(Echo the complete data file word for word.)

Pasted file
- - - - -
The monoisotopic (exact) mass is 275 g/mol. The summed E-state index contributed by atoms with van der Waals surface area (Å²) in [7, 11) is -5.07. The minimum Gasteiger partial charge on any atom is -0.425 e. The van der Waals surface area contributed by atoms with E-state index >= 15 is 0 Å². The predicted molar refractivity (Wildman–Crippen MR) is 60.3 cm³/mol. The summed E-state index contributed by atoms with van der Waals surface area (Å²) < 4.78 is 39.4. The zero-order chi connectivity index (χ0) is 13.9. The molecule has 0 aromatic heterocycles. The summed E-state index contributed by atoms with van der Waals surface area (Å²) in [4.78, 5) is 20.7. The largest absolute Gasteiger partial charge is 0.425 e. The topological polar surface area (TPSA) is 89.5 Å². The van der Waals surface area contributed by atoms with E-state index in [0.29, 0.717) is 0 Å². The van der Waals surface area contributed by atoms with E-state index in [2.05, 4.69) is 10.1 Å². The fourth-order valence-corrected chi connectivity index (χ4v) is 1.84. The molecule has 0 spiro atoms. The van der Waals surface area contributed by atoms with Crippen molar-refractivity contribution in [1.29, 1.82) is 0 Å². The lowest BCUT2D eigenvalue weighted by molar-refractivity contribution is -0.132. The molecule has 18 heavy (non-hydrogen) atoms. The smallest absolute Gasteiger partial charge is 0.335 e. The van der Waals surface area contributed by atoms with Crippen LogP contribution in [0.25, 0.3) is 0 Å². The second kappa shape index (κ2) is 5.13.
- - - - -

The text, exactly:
The monoisotopic (exact) mass is 275 g/mol. The summed E-state index contributed by atoms with van der Waals surface area (Å²) in [7, 11) is -5.07. The minimum Gasteiger partial charge on any atom is -0.425 e. The van der Waals surface area contributed by atoms with E-state index >= 15 is 0 Å². The predicted molar refractivity (Wildman–Crippen MR) is 60.3 cm³/mol. The summed E-state index contributed by atoms with van der Waals surface area (Å²) < 4.78 is 39.4. The zero-order chi connectivity index (χ0) is 13.9. The molecule has 0 aromatic heterocycles. The summed E-state index contributed by atoms with van der Waals surface area (Å²) in [4.78, 5) is 20.7. The largest absolute Gasteiger partial charge is 0.425 e. The topological polar surface area (TPSA) is 89.5 Å². The van der Waals surface area contributed by atoms with E-state index in [0.29, 0.717) is 0 Å². The van der Waals surface area contributed by atoms with E-state index in [2.05, 4.69) is 10.1 Å². The fourth-order valence-corrected chi connectivity index (χ4v) is 1.84. The molecule has 0 spiro atoms. The van der Waals surface area contributed by atoms with Crippen molar-refractivity contribution in [1.29, 1.82) is 0 Å². The lowest BCUT2D eigenvalue weighted by molar-refractivity contribution is -0.132. The molecule has 18 heavy (non-hydrogen) atoms. The smallest absolute Gasteiger partial charge is 0.335 e. The van der Waals surface area contributed by atoms with Crippen LogP contribution in [0.25, 0.3) is 0 Å². The second kappa shape index (κ2) is 5.13.